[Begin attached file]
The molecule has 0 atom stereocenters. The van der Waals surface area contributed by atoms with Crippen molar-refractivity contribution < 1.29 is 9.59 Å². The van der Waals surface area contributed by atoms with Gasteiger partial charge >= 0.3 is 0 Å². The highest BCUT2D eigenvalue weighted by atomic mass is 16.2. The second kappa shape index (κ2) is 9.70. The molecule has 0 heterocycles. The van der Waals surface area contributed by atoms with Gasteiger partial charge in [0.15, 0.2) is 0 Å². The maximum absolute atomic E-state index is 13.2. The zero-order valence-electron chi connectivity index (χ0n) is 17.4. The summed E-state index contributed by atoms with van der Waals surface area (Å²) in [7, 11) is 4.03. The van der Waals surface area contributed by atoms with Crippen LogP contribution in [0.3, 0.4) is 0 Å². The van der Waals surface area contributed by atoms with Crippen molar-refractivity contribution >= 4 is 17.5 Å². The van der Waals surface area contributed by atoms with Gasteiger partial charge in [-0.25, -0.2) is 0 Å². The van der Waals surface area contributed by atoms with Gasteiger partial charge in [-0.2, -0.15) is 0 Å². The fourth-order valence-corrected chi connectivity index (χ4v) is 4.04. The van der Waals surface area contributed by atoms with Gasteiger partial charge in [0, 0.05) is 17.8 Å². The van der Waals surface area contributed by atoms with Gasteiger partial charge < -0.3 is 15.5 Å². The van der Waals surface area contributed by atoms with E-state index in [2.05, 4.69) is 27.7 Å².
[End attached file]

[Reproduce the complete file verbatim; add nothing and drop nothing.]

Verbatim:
The molecule has 0 atom stereocenters. The van der Waals surface area contributed by atoms with Crippen molar-refractivity contribution < 1.29 is 9.59 Å². The van der Waals surface area contributed by atoms with Gasteiger partial charge >= 0.3 is 0 Å². The highest BCUT2D eigenvalue weighted by atomic mass is 16.2. The second kappa shape index (κ2) is 9.70. The molecule has 0 heterocycles. The van der Waals surface area contributed by atoms with Gasteiger partial charge in [0.15, 0.2) is 0 Å². The maximum absolute atomic E-state index is 13.2. The zero-order valence-electron chi connectivity index (χ0n) is 17.4. The summed E-state index contributed by atoms with van der Waals surface area (Å²) in [7, 11) is 4.03. The van der Waals surface area contributed by atoms with Crippen LogP contribution in [0.3, 0.4) is 0 Å². The van der Waals surface area contributed by atoms with Crippen molar-refractivity contribution >= 4 is 17.5 Å². The van der Waals surface area contributed by atoms with Gasteiger partial charge in [-0.25, -0.2) is 0 Å². The van der Waals surface area contributed by atoms with Gasteiger partial charge in [-0.2, -0.15) is 0 Å². The fourth-order valence-corrected chi connectivity index (χ4v) is 4.04. The van der Waals surface area contributed by atoms with Gasteiger partial charge in [0, 0.05) is 17.8 Å². The van der Waals surface area contributed by atoms with Gasteiger partial charge < -0.3 is 15.5 Å². The van der Waals surface area contributed by atoms with E-state index in [2.05, 4.69) is 27.7 Å².